This live action version based upon The Sorcerer’s Apprentice segment of the classic Disney animated film Fantasia, was dreamed up by Nicholas Cage, while working on another project. A passionate admirer of Disney’s animated version of this classic tale, Cage’s desire to play a character with mystical abilities led to his role as Balthazar, one of three protégées of the great wizard Merlin. As Morgana and Merlin were archenemies, so are their prospective followers, the Morganians and the Merlinians.
Hundreds of years have passed since Balthazar imprisoned Maxim Horvath (Alfred Molina, Prince of Persia) and his creepy compatriots in the Grimhold, a sort of nesting doll prison. Dave Stutler (Jay Baruchel) is only 10 years old when he first encounters Horvath, a debonair and deadly Morganian; and Balthazar, who has been searching for the Prime Merlinian, the inheritor of Merlin’s powers.
Flash forward nearly 10 years, and Dave is now a nerdy NYU physics student, when he finds himself relentlessly pursued by both sorcerers for different reasons. As Balthazar attempts to educate his reluctant initiate on the finer points of sorcery, Dave is desperate to forge a bond with his grade school crush, Becky (Teresa Palmer). His lackadaisical attitude toward the finer points results in a sequence that conjures the iconic multiplying mop scene from Fantasia.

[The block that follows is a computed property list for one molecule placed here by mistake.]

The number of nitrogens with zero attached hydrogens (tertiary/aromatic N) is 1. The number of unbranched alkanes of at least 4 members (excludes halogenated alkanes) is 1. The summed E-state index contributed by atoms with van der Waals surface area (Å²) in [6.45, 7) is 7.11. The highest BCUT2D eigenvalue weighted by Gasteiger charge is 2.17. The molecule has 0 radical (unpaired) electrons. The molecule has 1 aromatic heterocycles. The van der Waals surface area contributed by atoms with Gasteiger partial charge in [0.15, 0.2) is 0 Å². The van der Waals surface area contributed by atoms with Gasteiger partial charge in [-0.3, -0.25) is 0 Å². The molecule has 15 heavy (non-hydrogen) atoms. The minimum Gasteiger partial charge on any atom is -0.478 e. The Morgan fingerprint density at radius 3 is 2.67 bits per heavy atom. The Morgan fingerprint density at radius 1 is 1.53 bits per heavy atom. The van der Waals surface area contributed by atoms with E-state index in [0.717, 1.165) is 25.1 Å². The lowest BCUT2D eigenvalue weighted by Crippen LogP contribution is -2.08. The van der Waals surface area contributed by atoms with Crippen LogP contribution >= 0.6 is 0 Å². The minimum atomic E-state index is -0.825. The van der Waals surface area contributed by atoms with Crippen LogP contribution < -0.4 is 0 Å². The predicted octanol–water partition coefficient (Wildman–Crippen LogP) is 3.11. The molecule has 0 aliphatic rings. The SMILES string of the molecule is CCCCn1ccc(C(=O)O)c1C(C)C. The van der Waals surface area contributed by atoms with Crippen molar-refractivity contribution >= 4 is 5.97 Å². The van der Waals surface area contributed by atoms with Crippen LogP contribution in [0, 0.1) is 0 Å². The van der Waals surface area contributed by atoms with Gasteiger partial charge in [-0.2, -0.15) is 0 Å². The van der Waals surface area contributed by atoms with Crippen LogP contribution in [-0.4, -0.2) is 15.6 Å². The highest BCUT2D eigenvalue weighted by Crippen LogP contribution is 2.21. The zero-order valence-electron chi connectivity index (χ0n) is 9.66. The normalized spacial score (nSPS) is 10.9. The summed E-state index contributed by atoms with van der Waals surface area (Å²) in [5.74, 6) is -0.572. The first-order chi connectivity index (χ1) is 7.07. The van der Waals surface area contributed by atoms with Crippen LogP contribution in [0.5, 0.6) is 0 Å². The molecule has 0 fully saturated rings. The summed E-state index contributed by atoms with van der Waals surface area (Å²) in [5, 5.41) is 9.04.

Set entirely in Manhattan with memorable scenes in Battery Park, Chinatown and on the top of the Chrysler Building, the film shows lots of love to the Big Apple. With quote-worthy one-liners, careening magically morphing car chases down Sixth Avenue, and a phalanx of vengeful pit-of-darkness villains, Apprentice has a balanced mix of laughs, action, and shivers.
Alice Krige, always her most chilling as a villain, casts the darkest of shadows, however briefly, as Morgan LeFay. Drake Stone (Toby Kebbel), a punky stage performer, provides chuckles as Horvath’s hip helper, as he attempts to be popular and evil all at once. Lightning ignited fighting scenes and magical mirrors are rendered more realistic with excellent CGI.
As expected, producer Jerry Bruckheimer and director John Turteltaub (National Treasure) have created an innovative and epic comedy adventure for breezy summer days.